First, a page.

Building a new payment feature
June to August 2016
Lead Product Designer
Lyf Pay is an app that enables you to pay as you would with your credit card, receive discounts and loyalty rewards from all businesses that agree to join the program.
Cities like Paris and Strasbourg were the most represented in use and businesses enrollment. Some initiatives were made elsewhere in France but it was still pretty much a chicken and egg problem.
I found the payment technology running behind absolutely great but consumers didn't really understand the value: they were just fine using credit cards so why bother?
Taking all feedbacks and analyses, the entire company was dedicated to making things better for our user and one of the ambitions was a new Person-to-person payment feature.
Payment between people in life is a very common thing but banks solutions were still described as old and unefficient. Then:
How Lyf Pay could make money transfer between people less painfull ?
Behind this, the main goals were to bring more value to our users and observe a better adoption then engagement. And for that we had the early ideas that this new feature should let people:
1 · Send and ask money with a number/email in the app
2 · Receive money with the app or without it through private urls (email + bank account number needed)
3 · Easily transfer founds from the app to their bank accounts
Before jumping into all this new thing, I felt we needed to find how all the product could tell a better story about hitself. Few key concepts seemed blurry to me in the experience:
opening the app, users will see first a view helping them find new businesses and the second tab was a news feed based on brands with unfortunately few content.
Those things were obviously sending the wrong message about the value of the service from user perspective and a new feature alone wouldn’t be the answer.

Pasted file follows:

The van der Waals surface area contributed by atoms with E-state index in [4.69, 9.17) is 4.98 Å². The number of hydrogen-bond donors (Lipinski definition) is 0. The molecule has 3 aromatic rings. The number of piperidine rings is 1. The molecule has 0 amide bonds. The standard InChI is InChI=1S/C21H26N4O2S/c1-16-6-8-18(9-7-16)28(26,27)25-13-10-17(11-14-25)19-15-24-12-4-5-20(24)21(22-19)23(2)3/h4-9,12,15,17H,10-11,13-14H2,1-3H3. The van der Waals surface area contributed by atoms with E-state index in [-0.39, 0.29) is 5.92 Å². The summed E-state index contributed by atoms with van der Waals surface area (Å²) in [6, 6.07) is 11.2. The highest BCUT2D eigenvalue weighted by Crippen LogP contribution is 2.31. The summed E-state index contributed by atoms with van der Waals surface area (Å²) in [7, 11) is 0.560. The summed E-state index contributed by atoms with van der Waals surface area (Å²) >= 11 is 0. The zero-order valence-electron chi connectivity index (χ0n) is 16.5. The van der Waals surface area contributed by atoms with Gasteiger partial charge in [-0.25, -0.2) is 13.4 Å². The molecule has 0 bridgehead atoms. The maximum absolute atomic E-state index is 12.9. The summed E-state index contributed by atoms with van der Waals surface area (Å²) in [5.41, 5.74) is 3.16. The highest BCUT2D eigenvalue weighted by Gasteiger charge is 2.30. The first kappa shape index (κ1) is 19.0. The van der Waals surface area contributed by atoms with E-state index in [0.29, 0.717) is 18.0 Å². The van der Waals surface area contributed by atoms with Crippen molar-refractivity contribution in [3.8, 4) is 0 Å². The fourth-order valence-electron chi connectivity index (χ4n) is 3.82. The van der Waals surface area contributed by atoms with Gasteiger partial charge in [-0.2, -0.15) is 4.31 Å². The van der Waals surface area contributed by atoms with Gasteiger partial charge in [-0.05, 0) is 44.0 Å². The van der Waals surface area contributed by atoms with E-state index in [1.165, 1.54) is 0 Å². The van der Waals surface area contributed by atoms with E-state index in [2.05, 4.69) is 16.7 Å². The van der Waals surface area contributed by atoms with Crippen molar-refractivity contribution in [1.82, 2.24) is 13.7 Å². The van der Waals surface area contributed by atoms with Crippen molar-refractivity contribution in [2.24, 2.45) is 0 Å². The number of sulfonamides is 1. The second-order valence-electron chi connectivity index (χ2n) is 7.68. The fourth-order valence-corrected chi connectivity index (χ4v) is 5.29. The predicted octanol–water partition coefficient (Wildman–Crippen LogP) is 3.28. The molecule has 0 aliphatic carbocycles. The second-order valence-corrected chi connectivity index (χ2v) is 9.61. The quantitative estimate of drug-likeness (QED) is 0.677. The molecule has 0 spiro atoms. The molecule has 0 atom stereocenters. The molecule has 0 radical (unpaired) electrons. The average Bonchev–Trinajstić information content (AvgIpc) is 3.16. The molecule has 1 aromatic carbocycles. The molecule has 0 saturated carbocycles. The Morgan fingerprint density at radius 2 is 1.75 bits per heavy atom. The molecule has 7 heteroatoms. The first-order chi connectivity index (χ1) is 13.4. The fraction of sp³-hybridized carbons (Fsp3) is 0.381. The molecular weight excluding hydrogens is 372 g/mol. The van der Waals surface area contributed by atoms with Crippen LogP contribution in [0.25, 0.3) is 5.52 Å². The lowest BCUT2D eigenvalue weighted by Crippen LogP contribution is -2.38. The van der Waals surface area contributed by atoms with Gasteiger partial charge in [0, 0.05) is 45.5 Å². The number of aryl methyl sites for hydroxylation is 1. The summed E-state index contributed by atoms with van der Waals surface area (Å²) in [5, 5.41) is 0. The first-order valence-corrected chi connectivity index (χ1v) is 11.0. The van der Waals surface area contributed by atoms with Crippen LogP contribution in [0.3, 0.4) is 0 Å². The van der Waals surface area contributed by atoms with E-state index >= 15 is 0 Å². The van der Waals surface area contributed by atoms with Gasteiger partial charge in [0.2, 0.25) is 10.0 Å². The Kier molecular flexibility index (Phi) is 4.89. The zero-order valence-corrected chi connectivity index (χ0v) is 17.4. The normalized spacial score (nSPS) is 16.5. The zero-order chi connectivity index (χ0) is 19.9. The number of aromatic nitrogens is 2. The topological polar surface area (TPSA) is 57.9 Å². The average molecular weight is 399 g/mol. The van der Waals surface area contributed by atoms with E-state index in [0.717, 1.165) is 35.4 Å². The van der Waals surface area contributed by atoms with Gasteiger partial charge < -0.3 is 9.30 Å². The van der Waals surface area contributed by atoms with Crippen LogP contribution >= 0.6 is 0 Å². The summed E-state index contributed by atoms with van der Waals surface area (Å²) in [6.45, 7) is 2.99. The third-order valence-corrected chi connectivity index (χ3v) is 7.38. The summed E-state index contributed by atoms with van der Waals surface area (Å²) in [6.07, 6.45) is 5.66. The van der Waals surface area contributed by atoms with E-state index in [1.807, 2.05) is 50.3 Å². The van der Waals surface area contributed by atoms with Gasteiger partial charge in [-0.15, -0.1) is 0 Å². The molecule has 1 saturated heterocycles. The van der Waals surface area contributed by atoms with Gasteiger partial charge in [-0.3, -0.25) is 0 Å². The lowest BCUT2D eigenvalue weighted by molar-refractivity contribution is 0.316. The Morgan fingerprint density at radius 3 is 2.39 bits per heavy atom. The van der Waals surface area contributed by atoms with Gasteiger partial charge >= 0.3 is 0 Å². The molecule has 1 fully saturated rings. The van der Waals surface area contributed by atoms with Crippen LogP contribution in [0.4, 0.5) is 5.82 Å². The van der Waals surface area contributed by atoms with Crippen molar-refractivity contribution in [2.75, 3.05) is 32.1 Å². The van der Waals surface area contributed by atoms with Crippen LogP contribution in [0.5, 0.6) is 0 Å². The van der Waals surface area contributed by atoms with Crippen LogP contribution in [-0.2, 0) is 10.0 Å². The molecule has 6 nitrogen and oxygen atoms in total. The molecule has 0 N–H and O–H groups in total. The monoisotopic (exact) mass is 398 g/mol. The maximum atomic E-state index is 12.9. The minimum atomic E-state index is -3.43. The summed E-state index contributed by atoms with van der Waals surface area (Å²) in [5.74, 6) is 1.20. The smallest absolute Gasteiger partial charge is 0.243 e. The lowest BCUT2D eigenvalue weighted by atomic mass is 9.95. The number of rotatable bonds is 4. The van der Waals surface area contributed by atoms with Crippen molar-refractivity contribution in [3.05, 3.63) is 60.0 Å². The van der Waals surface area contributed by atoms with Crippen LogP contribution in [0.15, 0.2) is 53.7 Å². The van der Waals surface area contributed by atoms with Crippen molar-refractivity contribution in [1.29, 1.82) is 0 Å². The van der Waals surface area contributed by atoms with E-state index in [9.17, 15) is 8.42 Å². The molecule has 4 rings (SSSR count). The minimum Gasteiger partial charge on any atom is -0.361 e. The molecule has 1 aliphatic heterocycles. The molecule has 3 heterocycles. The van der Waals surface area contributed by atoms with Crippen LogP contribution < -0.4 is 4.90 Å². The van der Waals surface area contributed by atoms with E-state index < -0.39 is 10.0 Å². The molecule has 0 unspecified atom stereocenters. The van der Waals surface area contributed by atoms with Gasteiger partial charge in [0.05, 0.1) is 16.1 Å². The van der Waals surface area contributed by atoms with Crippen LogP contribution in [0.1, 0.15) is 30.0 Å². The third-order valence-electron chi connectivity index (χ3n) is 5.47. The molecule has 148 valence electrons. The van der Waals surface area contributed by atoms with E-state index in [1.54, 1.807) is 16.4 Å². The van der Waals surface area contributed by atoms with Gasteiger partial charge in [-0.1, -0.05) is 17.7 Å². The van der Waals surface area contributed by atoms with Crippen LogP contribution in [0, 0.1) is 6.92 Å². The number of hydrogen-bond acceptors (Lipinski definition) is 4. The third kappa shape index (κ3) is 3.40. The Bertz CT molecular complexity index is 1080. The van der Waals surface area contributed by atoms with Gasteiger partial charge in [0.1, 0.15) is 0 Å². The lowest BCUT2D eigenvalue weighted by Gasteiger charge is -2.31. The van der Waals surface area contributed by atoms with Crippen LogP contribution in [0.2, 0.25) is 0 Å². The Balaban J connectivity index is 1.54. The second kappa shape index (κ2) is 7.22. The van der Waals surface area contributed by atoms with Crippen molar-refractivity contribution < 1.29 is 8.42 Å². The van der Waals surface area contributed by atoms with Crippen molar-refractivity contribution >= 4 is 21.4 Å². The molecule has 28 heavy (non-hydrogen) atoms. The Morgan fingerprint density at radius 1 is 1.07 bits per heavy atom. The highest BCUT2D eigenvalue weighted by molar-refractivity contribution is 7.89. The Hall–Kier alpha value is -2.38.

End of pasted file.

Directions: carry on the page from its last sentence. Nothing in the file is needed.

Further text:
Observing what really worked so far backed by some researchs made with the design team, I’ve set a more comprehensive information architecture emphasizing what we really had to offer.
We went from an app "discovery/customer relationship" oriented to one more focused on many forms payment could take in people’s lives. That was the new story.
First I took time to empathize with people through interviews. I met few of our youngest top users at their universities and some others at their job to listen their experiences, basically understand a little more their relationship with money and what they deeply needed.
With previous personas and those new insights we had, we worked on the best use cases we could see. Then we tried to summarize user’s actions in contexts, when and how they would use the app to pay someone or ask for it.
Besides that, looking at every solution already out there and an opportunity to make the Lyf Pay experience different, I wondered why lot of those apps would focus first on setting the amount to send.
To really capture our users' mental models, one of the things
we did was to made cards that we labeled with differents steps of a regular money sending experience.
We asked them to arrange those cards in the order that make sense for them and some cards were blank so they could write something if a step was felt missing.
We got a lot of different responses, especially on how people handle the "after payment" phase but one thing remain the same, they will put choose beneficiary before set amount every time. That confirmed the feeling I had so I felt confident enough to try something different.
If the payment screen was simple to imagine at the time, I was more concerned by the main view and how I could make the product pleasant enough to uninhibited people in that "I owe you/You owe me money" context, contrast with all those serious bank apps.
I selected few potential solutions that made sense from early paper drafts and went further. I needed a way to provide quick access to contact also transactions listing felt necessary somewhere, recent contacts interactions, notifications, search, account balance, pending payments, group creation…
But as the first iteration of the feature, the best plan was to start small first. Focus the view on primary payment actions, learn from it and progressively evolve.
I worked now on the user interface at high fidelity since the skeleton had proven to be the way to go during some early tests. Users should instantly feel confident using this and pleasure trough visual hierarchy, colors and interactions.
Engineers being focus on back-end challenges, I made a prototype in the meantime to gather feedbacks from co-workers in different teams. With this feature being new, they weren’t biased and I thought I could still learn from their thoughts.
They were 10 in total and they all had the same test. One of the things they were asked was to pay/ask money to one or more people and say 3 words to describe the experience. Simple, fast and minimal were the most used words. Regarding our goals, those feelings were the best we could hope to build something on.